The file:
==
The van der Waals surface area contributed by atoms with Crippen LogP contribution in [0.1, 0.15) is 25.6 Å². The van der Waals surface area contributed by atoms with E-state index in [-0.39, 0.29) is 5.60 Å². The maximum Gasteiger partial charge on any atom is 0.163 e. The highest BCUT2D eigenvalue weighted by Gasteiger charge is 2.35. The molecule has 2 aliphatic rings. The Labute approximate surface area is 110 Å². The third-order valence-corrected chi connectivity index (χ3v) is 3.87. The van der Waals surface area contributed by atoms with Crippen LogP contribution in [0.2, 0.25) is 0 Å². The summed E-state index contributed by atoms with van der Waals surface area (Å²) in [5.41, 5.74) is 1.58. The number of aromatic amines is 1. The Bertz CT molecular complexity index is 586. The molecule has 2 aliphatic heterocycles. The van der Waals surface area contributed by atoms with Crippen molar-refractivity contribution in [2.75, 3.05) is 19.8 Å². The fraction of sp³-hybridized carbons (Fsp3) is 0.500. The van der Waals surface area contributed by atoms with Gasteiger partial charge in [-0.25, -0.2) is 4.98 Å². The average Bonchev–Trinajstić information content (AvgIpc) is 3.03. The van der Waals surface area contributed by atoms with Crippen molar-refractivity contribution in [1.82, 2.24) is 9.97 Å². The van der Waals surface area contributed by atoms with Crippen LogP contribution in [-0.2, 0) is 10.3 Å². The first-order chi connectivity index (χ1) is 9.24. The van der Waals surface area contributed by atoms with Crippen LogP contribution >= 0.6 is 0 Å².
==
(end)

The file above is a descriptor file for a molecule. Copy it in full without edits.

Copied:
The van der Waals surface area contributed by atoms with Crippen LogP contribution in [0.1, 0.15) is 25.6 Å². The van der Waals surface area contributed by atoms with E-state index in [-0.39, 0.29) is 5.60 Å². The maximum Gasteiger partial charge on any atom is 0.163 e. The highest BCUT2D eigenvalue weighted by Gasteiger charge is 2.35. The molecule has 2 aliphatic rings. The Labute approximate surface area is 110 Å². The third-order valence-corrected chi connectivity index (χ3v) is 3.87. The van der Waals surface area contributed by atoms with Crippen LogP contribution in [0.2, 0.25) is 0 Å². The summed E-state index contributed by atoms with van der Waals surface area (Å²) in [5.41, 5.74) is 1.58. The number of aromatic amines is 1. The Bertz CT molecular complexity index is 586. The molecule has 2 aliphatic heterocycles. The van der Waals surface area contributed by atoms with Crippen molar-refractivity contribution in [2.75, 3.05) is 19.8 Å². The fraction of sp³-hybridized carbons (Fsp3) is 0.500. The van der Waals surface area contributed by atoms with Gasteiger partial charge in [-0.25, -0.2) is 4.98 Å². The average Bonchev–Trinajstić information content (AvgIpc) is 3.03. The van der Waals surface area contributed by atoms with Crippen molar-refractivity contribution in [1.82, 2.24) is 9.97 Å². The van der Waals surface area contributed by atoms with Crippen LogP contribution in [-0.2, 0) is 10.3 Å². The first-order chi connectivity index (χ1) is 9.24. The van der Waals surface area contributed by atoms with Crippen LogP contribution >= 0.6 is 0 Å².